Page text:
AsianScientist (Dec. 1, 2017) – In a study published in Nature, scientists in Japan have demonstrated that lightning creates the conditions required to produce antimatter.
Particle physicists have pondered for years the imbalance of matter and antimatter in the universe, that is, why matter is commonplace while antimatter is extremely elusive. Antimatter is detectable by the two gamma rays produced every time positrons (the anti-particle of the negatively charged electron) annihilate with nearby matter. Scientists typically search far-away galaxies for antimatter.
In this study, researchers from Japan discovered that gamma rays from lightning react with the air to produce radioisotopes and even positrons.
“We already knew that thunderclouds and lightning emit gamma rays, and we hypothesized that they would react in some way with the nuclei of environmental elements in the atmosphere,” explained study leader Dr. Teruaki Enoto from Kyoto University.
“In winter, Japan’s western coastal area is ideal for observing powerful lightning and thunderstorms. So, in 2015, we started building a series of small gamma ray detectors and placed them in various locations along the coast,” he added.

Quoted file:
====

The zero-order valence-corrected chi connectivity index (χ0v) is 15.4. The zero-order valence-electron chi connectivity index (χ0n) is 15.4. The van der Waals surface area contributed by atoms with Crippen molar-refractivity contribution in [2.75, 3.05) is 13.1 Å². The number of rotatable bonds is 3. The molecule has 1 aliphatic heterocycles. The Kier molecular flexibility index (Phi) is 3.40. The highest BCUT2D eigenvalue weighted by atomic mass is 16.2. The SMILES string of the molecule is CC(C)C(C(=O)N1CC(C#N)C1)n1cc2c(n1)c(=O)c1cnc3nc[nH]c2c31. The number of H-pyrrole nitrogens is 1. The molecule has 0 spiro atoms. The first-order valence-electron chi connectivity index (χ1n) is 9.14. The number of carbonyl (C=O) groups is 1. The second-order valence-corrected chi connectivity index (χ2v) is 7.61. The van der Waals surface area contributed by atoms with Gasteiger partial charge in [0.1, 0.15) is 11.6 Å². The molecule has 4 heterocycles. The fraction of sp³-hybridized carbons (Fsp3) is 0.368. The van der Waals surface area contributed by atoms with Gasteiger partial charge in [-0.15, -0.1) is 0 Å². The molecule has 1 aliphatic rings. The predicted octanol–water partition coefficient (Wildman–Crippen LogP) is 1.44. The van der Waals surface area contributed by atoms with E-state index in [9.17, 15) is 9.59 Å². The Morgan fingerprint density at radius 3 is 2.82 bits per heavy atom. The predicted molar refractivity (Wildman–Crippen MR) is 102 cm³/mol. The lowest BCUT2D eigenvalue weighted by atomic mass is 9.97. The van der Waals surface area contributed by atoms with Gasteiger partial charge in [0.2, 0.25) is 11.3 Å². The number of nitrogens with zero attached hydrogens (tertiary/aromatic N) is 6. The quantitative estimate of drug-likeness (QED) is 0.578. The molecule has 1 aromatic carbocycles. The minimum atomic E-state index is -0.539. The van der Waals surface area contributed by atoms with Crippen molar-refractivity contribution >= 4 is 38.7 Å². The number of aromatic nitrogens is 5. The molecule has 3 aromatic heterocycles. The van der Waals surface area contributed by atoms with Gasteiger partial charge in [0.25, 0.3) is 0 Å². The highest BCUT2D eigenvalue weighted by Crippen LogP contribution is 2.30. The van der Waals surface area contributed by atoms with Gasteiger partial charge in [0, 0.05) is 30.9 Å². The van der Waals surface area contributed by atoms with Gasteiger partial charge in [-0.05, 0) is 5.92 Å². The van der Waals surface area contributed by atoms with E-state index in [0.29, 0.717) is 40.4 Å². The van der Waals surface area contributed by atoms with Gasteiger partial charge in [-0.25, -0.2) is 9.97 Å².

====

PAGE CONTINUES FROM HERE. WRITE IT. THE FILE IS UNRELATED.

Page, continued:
Two years later, in February 2017, four detectors installed in Kashiwazaki city recorded a large gamma ray spike immediately after a lightning strike a few hundred meters away. When the researchers analyzed the data, the scientists found three distinct gamma ray bursts. The first was less than one millisecond in duration, the second was a gamma ray afterglow that decayed over several dozens of milliseconds and, finally, there was a prolonged emission lasting about one minute.
“We could tell that the first burst was from the lightning strike. Through our analysis and calculations, we eventually determined the origins of the second and third emissions as well,” said Enoto.
The second afterglow was caused by lightning reacting with nitrogen in the atmosphere. The researchers reported that the gamma rays emitted in lightning had enough energy to knock a neutron out of atmospheric nitrogen, and it was the reabsorption of this neutron by particles in the atmosphere that produced the gamma ray afterglow.
The final, prolonged emission was from the breakdown of the neutron-poor and unstable nitrogen atoms. These released positrons, which subsequently collided with electrons in annihilation events that continued to release gamma rays for almost a minute.
“We have this idea that antimatter is something that only exists in science fiction. Who knew that it could be passing right above our heads on a stormy day?” Enoto said.
The article can be found at: Enoto et al. (2017) Photonuclear Reactions Triggered by Lightning Discharge.
Source: Kyoto University; Photo: Pexels.
Disclaimer: This article does not necessarily reflect the views of AsianScientist or its staff.